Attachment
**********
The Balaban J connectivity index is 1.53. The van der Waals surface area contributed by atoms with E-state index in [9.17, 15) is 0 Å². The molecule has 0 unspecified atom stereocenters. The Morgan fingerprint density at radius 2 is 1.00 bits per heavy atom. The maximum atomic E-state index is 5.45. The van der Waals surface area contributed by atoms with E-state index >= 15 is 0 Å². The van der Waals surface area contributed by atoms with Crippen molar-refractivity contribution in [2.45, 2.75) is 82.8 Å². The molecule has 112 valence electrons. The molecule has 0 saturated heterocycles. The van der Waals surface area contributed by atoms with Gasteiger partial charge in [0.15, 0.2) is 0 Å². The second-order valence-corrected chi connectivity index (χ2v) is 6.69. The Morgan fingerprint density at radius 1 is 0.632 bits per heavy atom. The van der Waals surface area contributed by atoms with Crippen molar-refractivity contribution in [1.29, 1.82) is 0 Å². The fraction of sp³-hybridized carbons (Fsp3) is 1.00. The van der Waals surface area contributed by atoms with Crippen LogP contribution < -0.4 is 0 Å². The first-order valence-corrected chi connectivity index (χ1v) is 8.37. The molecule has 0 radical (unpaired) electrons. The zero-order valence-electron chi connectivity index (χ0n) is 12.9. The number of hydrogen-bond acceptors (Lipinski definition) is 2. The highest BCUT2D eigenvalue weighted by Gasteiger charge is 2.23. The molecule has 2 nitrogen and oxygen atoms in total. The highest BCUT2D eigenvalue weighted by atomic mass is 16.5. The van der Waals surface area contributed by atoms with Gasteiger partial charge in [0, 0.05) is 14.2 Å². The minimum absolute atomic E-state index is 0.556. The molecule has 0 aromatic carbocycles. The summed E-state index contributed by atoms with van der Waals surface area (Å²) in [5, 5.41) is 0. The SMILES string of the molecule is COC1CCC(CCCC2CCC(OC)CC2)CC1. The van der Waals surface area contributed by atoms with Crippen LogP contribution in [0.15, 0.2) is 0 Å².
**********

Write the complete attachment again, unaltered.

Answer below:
The Balaban J connectivity index is 1.53. The van der Waals surface area contributed by atoms with E-state index in [9.17, 15) is 0 Å². The molecule has 0 unspecified atom stereocenters. The Morgan fingerprint density at radius 2 is 1.00 bits per heavy atom. The maximum atomic E-state index is 5.45. The van der Waals surface area contributed by atoms with E-state index >= 15 is 0 Å². The van der Waals surface area contributed by atoms with Crippen molar-refractivity contribution in [2.45, 2.75) is 82.8 Å². The molecule has 112 valence electrons. The molecule has 0 saturated heterocycles. The van der Waals surface area contributed by atoms with Gasteiger partial charge in [0.15, 0.2) is 0 Å². The second-order valence-corrected chi connectivity index (χ2v) is 6.69. The Morgan fingerprint density at radius 1 is 0.632 bits per heavy atom. The van der Waals surface area contributed by atoms with Crippen molar-refractivity contribution in [1.29, 1.82) is 0 Å². The fraction of sp³-hybridized carbons (Fsp3) is 1.00. The van der Waals surface area contributed by atoms with Crippen LogP contribution < -0.4 is 0 Å². The first-order valence-corrected chi connectivity index (χ1v) is 8.37. The molecule has 0 radical (unpaired) electrons. The zero-order valence-electron chi connectivity index (χ0n) is 12.9. The number of hydrogen-bond acceptors (Lipinski definition) is 2. The highest BCUT2D eigenvalue weighted by Gasteiger charge is 2.23. The molecule has 2 nitrogen and oxygen atoms in total. The highest BCUT2D eigenvalue weighted by atomic mass is 16.5. The van der Waals surface area contributed by atoms with Gasteiger partial charge in [0, 0.05) is 14.2 Å². The minimum absolute atomic E-state index is 0.556. The molecule has 0 aromatic carbocycles. The summed E-state index contributed by atoms with van der Waals surface area (Å²) in [5, 5.41) is 0. The SMILES string of the molecule is COC1CCC(CCCC2CCC(OC)CC2)CC1. The van der Waals surface area contributed by atoms with Crippen LogP contribution in [0.15, 0.2) is 0 Å².